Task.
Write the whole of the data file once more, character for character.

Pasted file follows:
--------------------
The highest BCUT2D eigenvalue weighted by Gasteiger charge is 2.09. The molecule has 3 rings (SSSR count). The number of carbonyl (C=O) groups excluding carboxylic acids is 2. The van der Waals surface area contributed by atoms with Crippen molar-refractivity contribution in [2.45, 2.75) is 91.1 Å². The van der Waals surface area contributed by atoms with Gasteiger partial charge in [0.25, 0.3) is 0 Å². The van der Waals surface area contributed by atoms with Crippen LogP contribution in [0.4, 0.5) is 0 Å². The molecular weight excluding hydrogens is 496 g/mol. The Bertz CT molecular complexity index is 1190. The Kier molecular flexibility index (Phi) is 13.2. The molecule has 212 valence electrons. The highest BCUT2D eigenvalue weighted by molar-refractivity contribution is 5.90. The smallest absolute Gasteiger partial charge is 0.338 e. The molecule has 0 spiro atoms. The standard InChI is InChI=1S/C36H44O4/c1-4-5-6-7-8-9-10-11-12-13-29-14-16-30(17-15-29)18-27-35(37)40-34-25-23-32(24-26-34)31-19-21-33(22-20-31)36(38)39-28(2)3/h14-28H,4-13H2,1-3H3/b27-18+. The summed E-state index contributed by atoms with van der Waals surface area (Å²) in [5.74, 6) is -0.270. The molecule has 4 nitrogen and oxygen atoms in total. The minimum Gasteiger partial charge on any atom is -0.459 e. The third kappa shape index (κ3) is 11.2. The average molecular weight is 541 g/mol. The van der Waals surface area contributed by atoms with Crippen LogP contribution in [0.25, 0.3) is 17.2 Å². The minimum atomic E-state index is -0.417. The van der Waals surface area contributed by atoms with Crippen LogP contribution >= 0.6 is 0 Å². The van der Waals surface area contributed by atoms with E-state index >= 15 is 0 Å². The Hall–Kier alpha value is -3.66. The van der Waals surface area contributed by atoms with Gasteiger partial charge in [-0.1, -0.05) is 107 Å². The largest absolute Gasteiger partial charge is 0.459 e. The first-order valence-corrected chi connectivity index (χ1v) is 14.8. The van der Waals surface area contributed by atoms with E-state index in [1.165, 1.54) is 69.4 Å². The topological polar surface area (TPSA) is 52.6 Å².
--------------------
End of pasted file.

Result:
The highest BCUT2D eigenvalue weighted by Gasteiger charge is 2.09. The molecule has 3 rings (SSSR count). The number of carbonyl (C=O) groups excluding carboxylic acids is 2. The van der Waals surface area contributed by atoms with Crippen molar-refractivity contribution in [2.45, 2.75) is 91.1 Å². The van der Waals surface area contributed by atoms with Gasteiger partial charge in [0.25, 0.3) is 0 Å². The van der Waals surface area contributed by atoms with Crippen LogP contribution in [0.4, 0.5) is 0 Å². The molecular weight excluding hydrogens is 496 g/mol. The Bertz CT molecular complexity index is 1190. The Kier molecular flexibility index (Phi) is 13.2. The molecule has 212 valence electrons. The highest BCUT2D eigenvalue weighted by molar-refractivity contribution is 5.90. The smallest absolute Gasteiger partial charge is 0.338 e. The molecule has 0 spiro atoms. The standard InChI is InChI=1S/C36H44O4/c1-4-5-6-7-8-9-10-11-12-13-29-14-16-30(17-15-29)18-27-35(37)40-34-25-23-32(24-26-34)31-19-21-33(22-20-31)36(38)39-28(2)3/h14-28H,4-13H2,1-3H3/b27-18+. The summed E-state index contributed by atoms with van der Waals surface area (Å²) in [5.74, 6) is -0.270. The molecule has 4 nitrogen and oxygen atoms in total. The minimum Gasteiger partial charge on any atom is -0.459 e. The third kappa shape index (κ3) is 11.2. The average molecular weight is 541 g/mol. The van der Waals surface area contributed by atoms with Crippen LogP contribution in [0.25, 0.3) is 17.2 Å². The minimum atomic E-state index is -0.417. The van der Waals surface area contributed by atoms with Crippen LogP contribution >= 0.6 is 0 Å². The van der Waals surface area contributed by atoms with E-state index >= 15 is 0 Å². The Hall–Kier alpha value is -3.66. The van der Waals surface area contributed by atoms with Gasteiger partial charge in [-0.1, -0.05) is 107 Å². The largest absolute Gasteiger partial charge is 0.459 e. The first-order valence-corrected chi connectivity index (χ1v) is 14.8. The van der Waals surface area contributed by atoms with E-state index in [1.165, 1.54) is 69.4 Å². The topological polar surface area (TPSA) is 52.6 Å².